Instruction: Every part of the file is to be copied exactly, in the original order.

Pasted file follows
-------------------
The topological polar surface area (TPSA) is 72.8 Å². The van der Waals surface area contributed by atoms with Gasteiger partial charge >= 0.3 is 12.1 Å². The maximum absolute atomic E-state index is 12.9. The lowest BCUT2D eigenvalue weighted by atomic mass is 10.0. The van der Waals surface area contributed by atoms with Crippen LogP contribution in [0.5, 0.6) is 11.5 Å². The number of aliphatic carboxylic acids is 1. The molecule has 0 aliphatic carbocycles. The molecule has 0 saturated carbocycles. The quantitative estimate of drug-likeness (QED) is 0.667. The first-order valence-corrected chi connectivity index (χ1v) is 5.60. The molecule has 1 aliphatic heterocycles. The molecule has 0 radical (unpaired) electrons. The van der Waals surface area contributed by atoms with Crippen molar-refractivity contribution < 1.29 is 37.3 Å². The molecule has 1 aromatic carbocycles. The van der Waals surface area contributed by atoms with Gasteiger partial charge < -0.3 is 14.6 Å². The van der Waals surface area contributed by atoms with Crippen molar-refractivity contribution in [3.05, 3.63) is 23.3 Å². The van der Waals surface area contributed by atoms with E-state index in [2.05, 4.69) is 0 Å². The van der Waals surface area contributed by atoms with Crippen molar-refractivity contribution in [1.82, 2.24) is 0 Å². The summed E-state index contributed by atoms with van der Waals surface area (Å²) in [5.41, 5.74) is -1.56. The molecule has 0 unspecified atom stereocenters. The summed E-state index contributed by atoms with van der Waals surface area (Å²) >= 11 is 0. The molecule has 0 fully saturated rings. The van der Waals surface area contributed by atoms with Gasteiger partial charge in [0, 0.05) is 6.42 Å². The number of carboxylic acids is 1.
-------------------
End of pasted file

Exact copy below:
The topological polar surface area (TPSA) is 72.8 Å². The van der Waals surface area contributed by atoms with Gasteiger partial charge >= 0.3 is 12.1 Å². The maximum absolute atomic E-state index is 12.9. The lowest BCUT2D eigenvalue weighted by atomic mass is 10.0. The van der Waals surface area contributed by atoms with Crippen LogP contribution in [0.5, 0.6) is 11.5 Å². The number of aliphatic carboxylic acids is 1. The molecule has 0 aliphatic carbocycles. The molecule has 0 saturated carbocycles. The quantitative estimate of drug-likeness (QED) is 0.667. The first-order valence-corrected chi connectivity index (χ1v) is 5.60. The molecule has 1 aliphatic heterocycles. The molecule has 0 radical (unpaired) electrons. The van der Waals surface area contributed by atoms with Crippen molar-refractivity contribution < 1.29 is 37.3 Å². The molecule has 1 aromatic carbocycles. The van der Waals surface area contributed by atoms with Gasteiger partial charge < -0.3 is 14.6 Å². The van der Waals surface area contributed by atoms with Crippen molar-refractivity contribution in [3.05, 3.63) is 23.3 Å². The van der Waals surface area contributed by atoms with E-state index in [2.05, 4.69) is 0 Å². The van der Waals surface area contributed by atoms with Crippen molar-refractivity contribution in [1.82, 2.24) is 0 Å². The summed E-state index contributed by atoms with van der Waals surface area (Å²) in [5.41, 5.74) is -1.56. The molecule has 0 unspecified atom stereocenters. The summed E-state index contributed by atoms with van der Waals surface area (Å²) >= 11 is 0. The molecule has 0 fully saturated rings. The van der Waals surface area contributed by atoms with Gasteiger partial charge in [0, 0.05) is 6.42 Å². The number of carboxylic acids is 1.